United States of America, Plaintiff-appellee, v. Thomas Ervin Payne, Defendant-appellant.united States of America, Plaintiff-appellee, v. Christopher Foster, Defendant-appellant, 119 F.3d 637 (8th Cir. 1997)Annotate this Case
Charles E. Kirksey, Jr., St. Louis, MO, argued, for Defendant-Appellant Payne.
Shawn R. Perez, Dana Point, CA, argued, for Defendant-Appellant Foster.
James C. Delworth, Asst. U.S. Atty., St. Louis, MO, argued, for Plaintiff-Appellee.
Before LOKEN, JOHN R. GIBSON, and MORRIS S. ARNOLD, Circuit Judges.
JOHN R. GIBSON, Circuit Judge.
A jury convicted Christopher Foster and Thomas Ervin Payne of conspiracy to distribute and possession with intent to distribute cocaine in violation of 21 U.S.C. §§ 841(a) (1) and 846. Foster appeals arguing that: (1) the district court1 erred in denying his motion to suppress evidence seized without a warrant; (2) there was no probable cause for his warrantless arrest or for the seizure of his bag; (3) he did not voluntarily consent to the search of his residences; (4) the district court erred in admitting into evidence the testimony of a government-paid informant; (5) the district court erred in limiting the time allowed for closing argument; and (6) the district court erred in finding him responsible for the distribution of more than twenty kilograms of cocaine. Payne also appeals, arguing that the district court erred: (1) in not suppressing evidence seized from his automobile and hotel room; (2) in proceeding on his indictment when the government unnecessarily delayed presenting the charge to the grand jury in violation of Federal Rule of Criminal Procedure 48(b); (3) in denying his motion to sever his trial from Foster's trial; and (4) by enhancing his sentence for being a leader of a criminal activity that involved five or more participants. Payne also asserts that the government violated his due process rights because the government knowingly introduced and failed to correct perjurious testimony from government witnesses. We affirm.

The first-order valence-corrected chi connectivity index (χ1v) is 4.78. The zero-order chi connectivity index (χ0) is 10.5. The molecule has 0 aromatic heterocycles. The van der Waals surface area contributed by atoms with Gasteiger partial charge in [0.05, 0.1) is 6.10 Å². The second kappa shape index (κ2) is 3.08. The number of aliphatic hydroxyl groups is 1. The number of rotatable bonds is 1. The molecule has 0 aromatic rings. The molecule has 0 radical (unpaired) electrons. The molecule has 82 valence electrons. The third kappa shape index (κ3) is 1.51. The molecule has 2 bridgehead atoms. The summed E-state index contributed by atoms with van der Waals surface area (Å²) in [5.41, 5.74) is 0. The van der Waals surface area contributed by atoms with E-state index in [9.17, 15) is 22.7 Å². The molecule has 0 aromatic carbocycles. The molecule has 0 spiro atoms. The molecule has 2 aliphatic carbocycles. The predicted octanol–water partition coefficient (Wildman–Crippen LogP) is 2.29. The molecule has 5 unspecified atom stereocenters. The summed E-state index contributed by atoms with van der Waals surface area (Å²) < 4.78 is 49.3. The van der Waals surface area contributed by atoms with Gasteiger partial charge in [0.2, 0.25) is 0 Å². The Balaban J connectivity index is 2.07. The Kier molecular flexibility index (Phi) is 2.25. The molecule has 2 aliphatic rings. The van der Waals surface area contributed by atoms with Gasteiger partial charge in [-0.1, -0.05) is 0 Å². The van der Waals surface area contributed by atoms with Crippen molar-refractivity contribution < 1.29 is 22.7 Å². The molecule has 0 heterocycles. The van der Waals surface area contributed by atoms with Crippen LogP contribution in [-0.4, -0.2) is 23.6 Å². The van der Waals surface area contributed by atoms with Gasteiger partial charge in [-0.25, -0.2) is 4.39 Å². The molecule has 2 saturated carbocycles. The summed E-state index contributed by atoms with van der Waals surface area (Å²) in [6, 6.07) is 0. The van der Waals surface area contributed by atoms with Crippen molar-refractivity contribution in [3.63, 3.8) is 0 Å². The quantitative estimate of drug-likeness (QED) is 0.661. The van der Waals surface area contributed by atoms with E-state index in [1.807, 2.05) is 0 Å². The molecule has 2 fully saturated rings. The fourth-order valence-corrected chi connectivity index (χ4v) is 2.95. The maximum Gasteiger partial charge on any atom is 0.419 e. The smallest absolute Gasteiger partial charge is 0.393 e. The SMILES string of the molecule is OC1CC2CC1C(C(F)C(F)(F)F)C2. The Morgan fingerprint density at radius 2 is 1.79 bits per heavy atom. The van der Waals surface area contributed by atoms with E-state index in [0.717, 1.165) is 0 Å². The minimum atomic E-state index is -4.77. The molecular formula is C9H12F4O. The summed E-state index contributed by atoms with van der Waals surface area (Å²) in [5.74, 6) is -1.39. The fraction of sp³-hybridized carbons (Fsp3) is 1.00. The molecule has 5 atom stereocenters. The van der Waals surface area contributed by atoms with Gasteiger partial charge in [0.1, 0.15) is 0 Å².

Foster first came under investigation when he met with Carlos Garavito, a government-paid informant, on December 9, 1993 to discuss money laundering. Law enforcement agents conducted surveillance of the meeting, and continued doing so after the meeting. Foster never gave Garavito any money to launder.
On December 15, 1993, law enforcement agents followed Foster from his home to a hotel near the Los Angeles airport where he picked up a man later identified as David Woods. Foster and Woods drove to a car repair shop, which Foster entered. After Foster left the shop, Woods and Foster got into a second car and sat in it for a short time. Foster then got out of the car and Woods drove away in it. Law enforcement agents stopped Woods and he consented to a search of the car, which was registered to Nicole Tait. The search of Woods's car revealed an empty secret compartment in the trunk. A narcotic trained dog positively alerted to the secret compartment in the trunk, indicating the compartment had a narcotic odor.
On January 11, 1994, law enforcement agents saw Foster place a box out with the trash for curbside collection. After Foster left, a law enforcement agent removed the box and took it to the Azusa Police Department where a trained police dog indicated the box had a narcotic odor at its bottom.
On February 15, 1994 law enforcement agents followed Foster to a condominium complex. An agent testified before the magistrate that Foster engaged in counter-surveillance driving on his way to the condominium complex. Upon arriving at the complex, Foster took an empty green soft-sided suitcase from the trunk of his car and carried it into the complex. Foster left the building a short time later without the green suitcase and drove to a nearby restaurant where a man later identified as Thomas Payne met him. Foster left his car at the restaurant and drove back to the complex with Payne in Payne's red Thunderbird.